(I begin anywhere.)
When I need to splash my ears with something pure, submerge my heaviness in a spicier creative flow/audio cologne, I dip from the steady soundstreams of Mr. Green’s Classic Beats Volumes 1, 2, and 3. Sometimes waking up from a dream of sunset on an underground city or the realization that the shards of tissue paper on last week’s collage patterned the bite shapes in today’s breakfast toast can be overwhelming. (Uh, reading that was overwhelming, right? And so Prozac was invented for the literate.) These volumes refresh my sense of choice and spring load my joy dominoes with feelings of gratitude.
Conversely, Classic Beats Vol. 4, also known as “Ill Piano”, has taken a while for me to receive. If you remember my romance with the black n white keys, you might find this strange. Take a listen and you might be like, “Grrrl what shitwax was keeping you from enjoying this ambrosial ear jelly?” And I might respond like, “Uh insane jealousy for this shiz-mastery.”
And a little more honestly, “Piano can connect me to memory.” And sometimes those strolls down memory lane, if taken unconsciously, can lead to groves of lost love rather than deer paths of appreciation. Jamming to these beats has stoked my creative fire and helped me realize that my love is never lost. I might not be able to change the past, but I can still give my best to the present moment.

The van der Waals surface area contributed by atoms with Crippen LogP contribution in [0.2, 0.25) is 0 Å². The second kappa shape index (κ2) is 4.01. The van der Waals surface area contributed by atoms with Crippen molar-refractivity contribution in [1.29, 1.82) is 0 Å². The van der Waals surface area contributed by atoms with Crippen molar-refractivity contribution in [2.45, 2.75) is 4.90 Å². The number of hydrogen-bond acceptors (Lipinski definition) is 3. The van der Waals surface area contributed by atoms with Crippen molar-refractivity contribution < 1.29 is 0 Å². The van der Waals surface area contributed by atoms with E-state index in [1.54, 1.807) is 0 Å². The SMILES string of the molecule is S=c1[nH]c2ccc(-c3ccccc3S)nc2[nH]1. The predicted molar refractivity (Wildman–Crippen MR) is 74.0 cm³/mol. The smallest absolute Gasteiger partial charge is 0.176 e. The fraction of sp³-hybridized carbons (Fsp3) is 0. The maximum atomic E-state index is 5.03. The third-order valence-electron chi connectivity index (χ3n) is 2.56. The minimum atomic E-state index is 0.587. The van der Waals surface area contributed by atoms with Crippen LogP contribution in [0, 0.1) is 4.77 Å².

With gratitude for everyone known, lost, and loved, I would like to share a newsworthy article of my morning. For some reason, it is leading me to reflect on the idea that
(1) contentment with one’s being, and
(2) the act of striving for great goodness
are not mutually exclusive.
This is like…a lesson I want to learn. I have deep respect for Mr. Oliver Sacks. I associate him with other brilliant souls whose words on intelligence, creativity, playfulness and love stick with me through the dark times and the light.
“I cannot pretend I am without fear. But my predominant feeling is one of gratitude. I have loved and been loved; I have been given much and I have given something in return; I have read and traveled and thought and written. I have had an intercourse with the world, the special intercourse of writers and readers.”
– Oliver Sacks